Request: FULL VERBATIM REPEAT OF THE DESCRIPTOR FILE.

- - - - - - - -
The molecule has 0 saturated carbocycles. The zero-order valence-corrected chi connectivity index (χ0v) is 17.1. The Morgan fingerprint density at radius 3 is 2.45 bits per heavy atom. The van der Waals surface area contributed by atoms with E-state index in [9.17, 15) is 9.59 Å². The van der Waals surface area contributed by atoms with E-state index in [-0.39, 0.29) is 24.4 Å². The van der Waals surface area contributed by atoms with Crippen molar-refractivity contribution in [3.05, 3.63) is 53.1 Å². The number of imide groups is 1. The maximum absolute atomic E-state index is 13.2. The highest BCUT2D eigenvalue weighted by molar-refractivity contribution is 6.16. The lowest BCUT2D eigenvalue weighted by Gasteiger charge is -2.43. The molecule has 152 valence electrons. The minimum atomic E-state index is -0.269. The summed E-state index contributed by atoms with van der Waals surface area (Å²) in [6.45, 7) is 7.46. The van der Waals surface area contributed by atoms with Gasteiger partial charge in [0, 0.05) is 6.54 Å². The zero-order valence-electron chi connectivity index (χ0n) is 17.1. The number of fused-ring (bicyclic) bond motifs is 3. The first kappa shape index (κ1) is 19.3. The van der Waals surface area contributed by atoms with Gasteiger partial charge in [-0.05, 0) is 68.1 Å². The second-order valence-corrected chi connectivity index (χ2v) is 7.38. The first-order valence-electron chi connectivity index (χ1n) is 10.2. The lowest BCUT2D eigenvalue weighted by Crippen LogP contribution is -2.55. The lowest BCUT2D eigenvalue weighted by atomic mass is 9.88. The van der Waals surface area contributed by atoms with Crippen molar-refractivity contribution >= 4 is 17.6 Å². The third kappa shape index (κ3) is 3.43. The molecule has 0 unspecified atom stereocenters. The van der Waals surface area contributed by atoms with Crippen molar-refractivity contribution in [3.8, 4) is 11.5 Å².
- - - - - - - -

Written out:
The molecule has 0 saturated carbocycles. The zero-order valence-corrected chi connectivity index (χ0v) is 17.1. The Morgan fingerprint density at radius 3 is 2.45 bits per heavy atom. The van der Waals surface area contributed by atoms with E-state index in [9.17, 15) is 9.59 Å². The van der Waals surface area contributed by atoms with E-state index in [-0.39, 0.29) is 24.4 Å². The van der Waals surface area contributed by atoms with Crippen molar-refractivity contribution in [3.05, 3.63) is 53.1 Å². The number of imide groups is 1. The maximum absolute atomic E-state index is 13.2. The highest BCUT2D eigenvalue weighted by molar-refractivity contribution is 6.16. The lowest BCUT2D eigenvalue weighted by Gasteiger charge is -2.43. The molecule has 152 valence electrons. The minimum atomic E-state index is -0.269. The summed E-state index contributed by atoms with van der Waals surface area (Å²) in [6.45, 7) is 7.46. The van der Waals surface area contributed by atoms with Gasteiger partial charge in [0, 0.05) is 6.54 Å². The zero-order valence-electron chi connectivity index (χ0n) is 17.1. The number of fused-ring (bicyclic) bond motifs is 3. The first kappa shape index (κ1) is 19.3. The van der Waals surface area contributed by atoms with Gasteiger partial charge in [-0.05, 0) is 68.1 Å². The second-order valence-corrected chi connectivity index (χ2v) is 7.38. The first-order valence-electron chi connectivity index (χ1n) is 10.2. The lowest BCUT2D eigenvalue weighted by Crippen LogP contribution is -2.55. The lowest BCUT2D eigenvalue weighted by atomic mass is 9.88. The van der Waals surface area contributed by atoms with Crippen molar-refractivity contribution >= 4 is 17.6 Å². The third kappa shape index (κ3) is 3.43. The molecule has 0 unspecified atom stereocenters. The van der Waals surface area contributed by atoms with Crippen molar-refractivity contribution in [3.8, 4) is 11.5 Å².